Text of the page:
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Thread: Tips/Tricks For Programming etc

Author Image Gerry Patterson. The world's most humble blogger
Mission Accomplished -- George Bush, 2003.

Convert Video For A5146 With ffmpeg

Chronogical Blog Entries:

Date: Sun, 27 Dec 2009 15:03:28 +1100

Recently I purchased a Dick Smith A5146 MP3 player for one of our kids. Like so many of the things that went into the Christmas stocking, there were a few technical problems when it came out. The problem we had was persuading the MP3 player to play videos.

The A5146 MP3 represents excellent value for money. The features this little package offers are:

  1. 8 GB (flash) memory.
  2. Touchlight keys with back-light (resembling the iPod).
  3. 2 inch TFT LCD colour display.
  4. Supports a wide range of audio codecs (including OGG!)
  5. Supports video (only AVI)
  6. Built-in FM radio
  7. USB 2.0 - standard File connection.

All of it for a very reasonable price.

The decision to only support AVI was unfortunate, but understandable, given the widespread use of this proprietary encoding. With all those other great features however, it seemed a good choice.

Of course these days, kids get their videos from youtube. But I figured that it would be easy enough to change them to AVI format.

Also there is a disk included with a conversion utility. The conversion process uses a combination of Freeware and Open source Software. The package contains Firefox 3.5.1 and Winamp 5.56. And it Only works on Windows 2000/XP/Vista. Not much use if you don't own a Windows computer. The instruction manual does mention that there are lots of free and open source software to do the conversion but it doesn't include instructions on how to do it. Not that I would contemplate installing Microsoftware just to be able to convert video files. And in any case it seems that it would not cope with the youtube format.

Fortunately the manual did include this one brief but valuable sentence:

Your player supports XviD-encoded AVI files with the following specifications:
* 220 x 176 resolution at 30 frames per second (fps).

Which probably means that ffmpeg will do the job nicely, provided it has the appropriate codecs. If you haven't already got it you need to install ffmpeg. While you are about it you should get all the stuff from the ugly and bad sets. If you don't run Linux, this will probably work on a Mac (I haven't tested it yet).

Here is how I converted youtube videos (.flv) to a format that can be played by the Dick Smith A5146 MP3 player ...

Presuming you already have ffmpeg, you need to get the XviD codecs. I installed all of the following. Most of these packages were suggested by the APT program when I started investigating this:

	sudo apt-get install libavcodec-unstripped-51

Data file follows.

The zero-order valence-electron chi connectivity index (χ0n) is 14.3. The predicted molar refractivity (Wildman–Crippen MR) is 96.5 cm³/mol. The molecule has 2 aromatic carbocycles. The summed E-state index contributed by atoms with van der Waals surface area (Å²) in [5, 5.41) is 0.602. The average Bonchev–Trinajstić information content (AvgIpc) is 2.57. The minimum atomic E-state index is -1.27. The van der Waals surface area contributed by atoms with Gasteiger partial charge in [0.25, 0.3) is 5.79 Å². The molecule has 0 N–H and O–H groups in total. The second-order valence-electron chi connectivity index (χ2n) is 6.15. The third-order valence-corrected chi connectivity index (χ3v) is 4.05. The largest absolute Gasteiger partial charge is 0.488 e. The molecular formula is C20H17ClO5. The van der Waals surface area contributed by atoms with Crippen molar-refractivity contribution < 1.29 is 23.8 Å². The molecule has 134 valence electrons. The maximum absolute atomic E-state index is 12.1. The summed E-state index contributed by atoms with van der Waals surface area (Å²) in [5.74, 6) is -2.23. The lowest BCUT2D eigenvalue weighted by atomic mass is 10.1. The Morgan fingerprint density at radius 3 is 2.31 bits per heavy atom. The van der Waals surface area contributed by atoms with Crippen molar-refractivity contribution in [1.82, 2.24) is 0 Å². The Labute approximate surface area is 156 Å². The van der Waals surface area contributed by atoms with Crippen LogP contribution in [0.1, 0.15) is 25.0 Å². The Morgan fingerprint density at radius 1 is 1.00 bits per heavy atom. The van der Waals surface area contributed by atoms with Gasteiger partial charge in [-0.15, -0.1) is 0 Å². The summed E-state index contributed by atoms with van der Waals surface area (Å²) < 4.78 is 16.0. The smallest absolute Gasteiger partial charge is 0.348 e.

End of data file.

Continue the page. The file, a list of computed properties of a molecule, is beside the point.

sudo apt-get install avifile-divx-plugin avifile-mad-plugin avifile-mjpeg-plugin avifile-player avifile-utils avifile-vorbis-plugin avifile-win32-plugin avifile-xvid-plugin

I am not entirely sure what the unstripped package does, but it seems to make it easier to convert to a container name without explicitly specifying all those tricky ffmpeg codec names.

Now, if you have all the necessary libraries, it should be possible to convert files with this command:

	ffmpeg -i infile.flv -vcodec libxvid -r 30 -s 220x176 outfile.avi

However with some of the files that are not 220x176, you may get better results by trimming the picture. However if you go down this path you will have to read the man pages for ffmpeg.

In my case I wrote a script which does the conversion. You could write a script which looks in a certain folder and does the conversion. Or you could call a script which writes the files to an appropriate folder after it has been mounted.

Update: Converting to MP4 for PSP and DSi. Upgrading to 10.04

Since posting this, I have adapted the scripts to translate Youtube .FLV files to MP4 for PSP and Nintendo DSi consoles.

Basically the conversion process uses a similar command. However, you should specify an MP4 file as the output:

	ffmpeg -i infile.flv outfile.mp4

You may require additional options to adjust the picture dimensions.

However, later I upgraded my desktop to Kubuntu 10.04. After the upgrade I discovered that all the conversion scripts I had written no longer worked. There was a warning message:

	Seems stream 0 codec frame rate differs from container frame rate:

The real problem however was the message that appeared at the end:

	Unsupported codec for output stream #0.0

10.04 had disabled the Mediubuntu repository. For more details about Mediubuntu and how to re-enable it visit the Mediubuntu Site.

Also, the libavcodec-unstripped-51 package is no longer available. Instead I found libpostproc-unstripped-51, which seems to be a replacement.

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Copyright     2009, Gerry Patterson. All Rights Reserved.